By contrast, the existing traffic signal control studies for EVs are still limited to the rule-based methods [17, 45, 31]. Kang et al. [17] propose an EV signal coordination approach to provide “green wave” for EVs. Younes et al. [45] design a real-time dynamic traffic signal control method which can handle the presence of one or more EVs over the road networks. Rosayyan et al. [31] leverage a global navigation satellite system based on geo-fencing techniques to identify the entry of EVs and provide green signal automatically. However, these rule-based methods rarely consider the impact of scheduling strategy on OVs and cannot interact with the environment in real-time.

6.3 Cooperative Vehicle-Road Scheduling

The cooperative vehicle-road scheduling provides route planning and traffic light control for EVs simultaneously. Djahel et al. [9] design a traffic signal controller, which finds the quickest path for an EV in advance, and utilize RFID to give priority to an EV as soon as it approaches the traffic lights on this route. Karmakar et al. [18] determine the signal lights to be green based on the current traffic condition and calculate the priority levels of different EVs based on the type and the severity of an incident in case of the conflict between EVs. This work also considers the impact on the traffic in the neighboring roads surrounding the EV’s travel route. However, these methods are mainly based on pre-set fixed rules and simplified assumptions. They cannot be updated synchronously as the real-time dynamic traffic flow changes [16].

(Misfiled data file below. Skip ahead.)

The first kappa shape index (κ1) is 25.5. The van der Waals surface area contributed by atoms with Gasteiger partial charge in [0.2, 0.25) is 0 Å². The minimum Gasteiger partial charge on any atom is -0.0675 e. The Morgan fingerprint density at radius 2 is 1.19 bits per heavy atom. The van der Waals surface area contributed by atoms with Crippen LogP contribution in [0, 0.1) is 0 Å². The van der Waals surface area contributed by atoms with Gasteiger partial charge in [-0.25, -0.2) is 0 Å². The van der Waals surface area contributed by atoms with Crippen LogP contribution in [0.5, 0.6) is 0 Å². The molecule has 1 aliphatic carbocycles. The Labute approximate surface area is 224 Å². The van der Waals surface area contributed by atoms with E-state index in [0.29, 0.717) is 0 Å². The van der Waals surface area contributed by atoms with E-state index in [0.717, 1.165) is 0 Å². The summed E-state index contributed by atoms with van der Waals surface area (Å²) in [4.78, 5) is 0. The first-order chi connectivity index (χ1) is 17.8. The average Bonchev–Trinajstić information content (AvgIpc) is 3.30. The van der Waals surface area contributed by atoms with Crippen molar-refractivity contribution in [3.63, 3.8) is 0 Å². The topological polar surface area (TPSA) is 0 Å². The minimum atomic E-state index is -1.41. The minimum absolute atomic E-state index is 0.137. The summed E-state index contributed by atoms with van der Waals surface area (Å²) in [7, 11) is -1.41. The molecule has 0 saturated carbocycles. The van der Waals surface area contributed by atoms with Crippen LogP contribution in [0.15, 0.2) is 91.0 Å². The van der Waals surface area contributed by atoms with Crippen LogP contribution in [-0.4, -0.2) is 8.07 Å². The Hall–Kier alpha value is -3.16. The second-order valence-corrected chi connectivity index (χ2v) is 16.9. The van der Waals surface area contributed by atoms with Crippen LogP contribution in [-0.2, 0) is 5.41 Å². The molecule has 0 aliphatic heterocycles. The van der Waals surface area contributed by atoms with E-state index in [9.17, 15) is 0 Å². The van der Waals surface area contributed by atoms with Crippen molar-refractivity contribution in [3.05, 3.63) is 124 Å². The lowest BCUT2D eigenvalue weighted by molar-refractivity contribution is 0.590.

7 Conclusion

In this paper, we consider a cooperative vehicle-infrastructure system to help EVs arrive faster. Based on the key insight that real-time vehicle-road information interaction and strategy coordination can bring more benefits, we propose LEVID, a learning-based cooperative vehicle-road scheduling approach. LEVID contains a real-time route planning module and a collaborative traffic signal control module, which influences each other and makes decisions iteratively. The first module adapts the artificial potential field method to handle the real-time changes of traffic signals and jump out of the local optimum. The second module utilizes the multi-agent reinforcement learning framework to handle the traffic features that are hard to be combined linearly based on human experience and predefined rules. It further leverages graph attention networks based on a dynamic directed graph to model the interactions between intersections. Extensive experiments based on multiple real-world datasets demonstrate that our approach outperforms the state-of-the-art baselines.